I Said Your Mouth's Moving Fast

… and your brain's moving slow:

  • President Obama devoted his weekly address to bemoaning the First Amendment, specifically that it lets organizations he doesn't like (corporations) say things he'd prefer that ordinary people not hear (political ads). Specifically, he whined about the Supreme Court's ruling in the Citizens United case and Congress's failure to pass the "DISCLOSE Act".

    The Campaign Freedom blog rebuts here. Among their points:

    • The President evaded any mention of unions, although they were also freed up by the Citizens United decision.

    • The President was explicitly fear-pandering and xenophobic, referring to "shadowy groups with harmless-sounding names" and "foreign-controlled corporations".

    • The President focused on the (onerous) disclosure requirements in the legislation, ignoring the actual restrictions it made on previously-protected speech.

    There was also blatant misrepresentation, as Obama claimed that DISCLOSE was "supported by Democrats and Republicans". In fact, only two Republicans voted for DISCLOSE in the House. The opposition was actually more bipartisan, as 36 Democrats voted against. (In the Senate, it failed to get a single Republican vote.)

    The blogger also notes the Presidential glibness: "The only people who don't want to disclose the truth are people with something to hide." It's one of those which-would-be-worse situations: whether Obama doesn't realize how ominous those words are, coming as they do from the nation's chief executive, or whether he does.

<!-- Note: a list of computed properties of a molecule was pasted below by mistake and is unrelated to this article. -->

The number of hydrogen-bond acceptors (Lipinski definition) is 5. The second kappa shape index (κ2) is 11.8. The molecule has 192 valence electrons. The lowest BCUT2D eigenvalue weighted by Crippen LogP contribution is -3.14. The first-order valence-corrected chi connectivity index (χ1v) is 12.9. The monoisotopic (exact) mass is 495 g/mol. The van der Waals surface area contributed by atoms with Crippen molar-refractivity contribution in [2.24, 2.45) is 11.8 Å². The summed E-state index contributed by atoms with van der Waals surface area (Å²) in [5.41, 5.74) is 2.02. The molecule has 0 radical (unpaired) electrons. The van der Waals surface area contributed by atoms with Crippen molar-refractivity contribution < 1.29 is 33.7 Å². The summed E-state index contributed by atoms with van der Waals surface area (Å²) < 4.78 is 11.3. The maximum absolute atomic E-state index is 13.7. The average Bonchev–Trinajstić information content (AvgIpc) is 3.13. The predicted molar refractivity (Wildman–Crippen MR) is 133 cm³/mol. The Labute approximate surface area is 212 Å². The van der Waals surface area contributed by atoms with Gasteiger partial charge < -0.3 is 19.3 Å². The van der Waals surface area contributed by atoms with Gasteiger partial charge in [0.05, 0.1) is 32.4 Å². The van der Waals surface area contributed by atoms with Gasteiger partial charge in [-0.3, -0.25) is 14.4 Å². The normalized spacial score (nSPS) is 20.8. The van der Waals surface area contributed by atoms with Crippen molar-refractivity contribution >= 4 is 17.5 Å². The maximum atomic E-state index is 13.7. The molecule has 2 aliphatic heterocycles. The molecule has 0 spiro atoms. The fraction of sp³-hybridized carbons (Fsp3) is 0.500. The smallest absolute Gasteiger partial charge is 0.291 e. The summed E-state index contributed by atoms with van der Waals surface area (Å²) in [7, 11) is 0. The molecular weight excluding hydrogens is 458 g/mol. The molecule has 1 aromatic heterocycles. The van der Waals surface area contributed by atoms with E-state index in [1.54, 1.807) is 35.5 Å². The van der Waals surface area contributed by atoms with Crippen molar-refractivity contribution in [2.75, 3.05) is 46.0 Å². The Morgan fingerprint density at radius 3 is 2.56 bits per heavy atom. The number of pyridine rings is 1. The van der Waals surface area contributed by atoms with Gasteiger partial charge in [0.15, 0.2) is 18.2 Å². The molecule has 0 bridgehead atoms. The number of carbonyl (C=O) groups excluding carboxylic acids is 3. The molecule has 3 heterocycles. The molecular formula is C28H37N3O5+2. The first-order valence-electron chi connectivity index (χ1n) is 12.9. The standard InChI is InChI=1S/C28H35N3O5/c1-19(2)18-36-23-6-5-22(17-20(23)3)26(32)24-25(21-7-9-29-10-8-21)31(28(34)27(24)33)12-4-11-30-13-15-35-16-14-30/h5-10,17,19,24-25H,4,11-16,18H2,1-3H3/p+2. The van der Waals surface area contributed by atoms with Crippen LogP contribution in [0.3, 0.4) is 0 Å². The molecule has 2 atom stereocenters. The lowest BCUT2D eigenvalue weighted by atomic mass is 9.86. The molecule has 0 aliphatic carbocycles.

If Dubya had said such a thing, four or five New York Times columnists would have imminent-fascism aneurysms in print within 24 hours. But it's Obama, so…

  • I've criticized Scott Adams (Dilbert) in the recent past, but let me be fair: his weekend article in the Wall Street Journal about his efforts to build a "green" house had me laughing at a number of points. He's got a knack for cheerful cynicism and self-deprecation.
    As a rule, the greener the home, the uglier it will be. I went into the process thinking that green homes were ugly because hippies have bad taste. That turns out to be nothing but a coincidence. The problem is deeper.

  • Things I couldn't make up if I tried: AwesomenessReminders.
    With AwesomenessReminders, a real person will call you every day to tell you how much you rock. If you're not around, we will leave you a voicemail.
    Only $10/month!. Or, if you send me $5, I (also a real person) will call you (once) and tell you that you really should not be responsible for handling money. (Via Marginal Revolution.)

The Big Steal

[4.0
stars] [IMDb Link] [Amazon Link]

The second part of a double-feature DVD from Netflix. This 1949 flick has Robert Mitchum and Jane Greer, and it's directed by Don Siegel of Dirty Harry fame. And it's a lot of fun, despite (consumer note) the lack of actual Big Steal content in the movie itself.

Set entirely in Mexico, it opens as a steamer docks in Vera Cruz. Onboard are Duke Halliday (Mitchum) and Joan Graham (Greer), but also Vincent Blake (William Bendix!), who, for initially murky reasons, is out to get Mitchum. And both Duke and Joan are after Jim Fiske (Patric Knowles); he's Joan's ex-boyfriend, who's scammed her out of $2000, and Duke has his own reasons (which I won't spoil). Soon everyone's off on a merry chase across dusty, but colorful, Mexican roads.

The commentators call this a mixing of film noir and romantic comedy; I think that stretches the noir category a bit more than I'm comfortable with, but that's OK. Romantic comedy fits, though: Mitchum and Greer keep up an amusing banter, they "meet cute", initially dislike each other, and wind up mutually smitten. The running time is a brisk 71 minutes, so don't blink or you'll miss something. It would make a pretty good double feature with Out of the Past.


Last Modified 2012-10-02 4:02 PM EDT